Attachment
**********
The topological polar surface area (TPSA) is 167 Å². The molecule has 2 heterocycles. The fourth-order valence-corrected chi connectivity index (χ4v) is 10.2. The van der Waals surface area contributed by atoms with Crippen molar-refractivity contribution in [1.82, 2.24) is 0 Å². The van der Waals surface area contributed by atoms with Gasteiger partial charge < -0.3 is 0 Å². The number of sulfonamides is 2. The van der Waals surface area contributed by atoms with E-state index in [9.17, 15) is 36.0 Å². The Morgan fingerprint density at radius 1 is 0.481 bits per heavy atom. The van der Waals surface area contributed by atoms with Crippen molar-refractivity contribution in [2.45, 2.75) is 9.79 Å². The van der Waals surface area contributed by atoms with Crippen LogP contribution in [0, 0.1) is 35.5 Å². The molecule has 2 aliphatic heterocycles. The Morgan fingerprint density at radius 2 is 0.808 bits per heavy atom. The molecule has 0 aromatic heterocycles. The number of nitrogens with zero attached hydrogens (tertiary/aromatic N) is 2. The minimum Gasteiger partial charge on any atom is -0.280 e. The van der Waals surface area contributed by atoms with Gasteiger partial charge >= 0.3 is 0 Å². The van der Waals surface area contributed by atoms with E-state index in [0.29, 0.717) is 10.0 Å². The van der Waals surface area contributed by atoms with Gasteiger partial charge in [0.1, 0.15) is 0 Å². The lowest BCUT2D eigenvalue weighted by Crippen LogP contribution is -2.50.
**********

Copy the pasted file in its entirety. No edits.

The topological polar surface area (TPSA) is 167 Å². The molecule has 2 heterocycles. The fourth-order valence-corrected chi connectivity index (χ4v) is 10.2. The van der Waals surface area contributed by atoms with Crippen molar-refractivity contribution in [1.82, 2.24) is 0 Å². The van der Waals surface area contributed by atoms with Gasteiger partial charge < -0.3 is 0 Å². The number of sulfonamides is 2. The van der Waals surface area contributed by atoms with E-state index in [9.17, 15) is 36.0 Å². The Morgan fingerprint density at radius 1 is 0.481 bits per heavy atom. The van der Waals surface area contributed by atoms with Crippen molar-refractivity contribution in [2.45, 2.75) is 9.79 Å². The van der Waals surface area contributed by atoms with Crippen LogP contribution in [0, 0.1) is 35.5 Å². The molecule has 2 aliphatic heterocycles. The Morgan fingerprint density at radius 2 is 0.808 bits per heavy atom. The molecule has 0 aromatic heterocycles. The number of nitrogens with zero attached hydrogens (tertiary/aromatic N) is 2. The minimum Gasteiger partial charge on any atom is -0.280 e. The van der Waals surface area contributed by atoms with Gasteiger partial charge >= 0.3 is 0 Å². The van der Waals surface area contributed by atoms with E-state index in [0.29, 0.717) is 10.0 Å². The van der Waals surface area contributed by atoms with Gasteiger partial charge in [0.1, 0.15) is 0 Å². The lowest BCUT2D eigenvalue weighted by Crippen LogP contribution is -2.50.